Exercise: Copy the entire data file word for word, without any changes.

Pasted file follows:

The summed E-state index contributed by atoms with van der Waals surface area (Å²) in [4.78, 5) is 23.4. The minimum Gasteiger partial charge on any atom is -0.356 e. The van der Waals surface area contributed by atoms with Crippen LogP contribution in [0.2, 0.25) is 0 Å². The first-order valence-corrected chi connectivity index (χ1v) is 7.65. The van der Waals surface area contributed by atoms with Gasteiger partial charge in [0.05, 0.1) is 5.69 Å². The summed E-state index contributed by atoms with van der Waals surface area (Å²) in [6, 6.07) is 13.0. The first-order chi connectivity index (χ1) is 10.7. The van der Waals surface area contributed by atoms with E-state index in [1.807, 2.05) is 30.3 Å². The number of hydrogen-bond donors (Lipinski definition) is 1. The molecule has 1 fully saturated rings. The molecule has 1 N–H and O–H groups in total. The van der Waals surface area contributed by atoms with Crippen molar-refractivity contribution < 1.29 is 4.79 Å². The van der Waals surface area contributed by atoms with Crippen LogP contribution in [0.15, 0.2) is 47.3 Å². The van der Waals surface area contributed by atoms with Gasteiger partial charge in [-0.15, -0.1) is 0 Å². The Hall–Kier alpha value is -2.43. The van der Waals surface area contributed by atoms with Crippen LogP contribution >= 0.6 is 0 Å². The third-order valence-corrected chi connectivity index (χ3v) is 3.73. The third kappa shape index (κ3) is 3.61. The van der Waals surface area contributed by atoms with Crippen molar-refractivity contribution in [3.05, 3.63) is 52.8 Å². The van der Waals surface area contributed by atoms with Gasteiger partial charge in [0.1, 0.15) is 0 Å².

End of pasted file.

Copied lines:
The summed E-state index contributed by atoms with van der Waals surface area (Å²) in [4.78, 5) is 23.4. The minimum Gasteiger partial charge on any atom is -0.356 e. The van der Waals surface area contributed by atoms with Crippen LogP contribution in [0.2, 0.25) is 0 Å². The first-order valence-corrected chi connectivity index (χ1v) is 7.65. The van der Waals surface area contributed by atoms with Gasteiger partial charge in [0.05, 0.1) is 5.69 Å². The summed E-state index contributed by atoms with van der Waals surface area (Å²) in [6, 6.07) is 13.0. The first-order chi connectivity index (χ1) is 10.7. The van der Waals surface area contributed by atoms with E-state index in [1.807, 2.05) is 30.3 Å². The number of hydrogen-bond donors (Lipinski definition) is 1. The molecule has 1 fully saturated rings. The molecule has 1 N–H and O–H groups in total. The van der Waals surface area contributed by atoms with Crippen molar-refractivity contribution < 1.29 is 4.79 Å². The van der Waals surface area contributed by atoms with Crippen LogP contribution in [0.15, 0.2) is 47.3 Å². The van der Waals surface area contributed by atoms with Gasteiger partial charge in [-0.15, -0.1) is 0 Å². The Hall–Kier alpha value is -2.43. The van der Waals surface area contributed by atoms with Crippen LogP contribution >= 0.6 is 0 Å². The third-order valence-corrected chi connectivity index (χ3v) is 3.73. The third kappa shape index (κ3) is 3.61. The van der Waals surface area contributed by atoms with Crippen molar-refractivity contribution in [3.05, 3.63) is 52.8 Å². The van der Waals surface area contributed by atoms with Gasteiger partial charge in [0.1, 0.15) is 0 Å².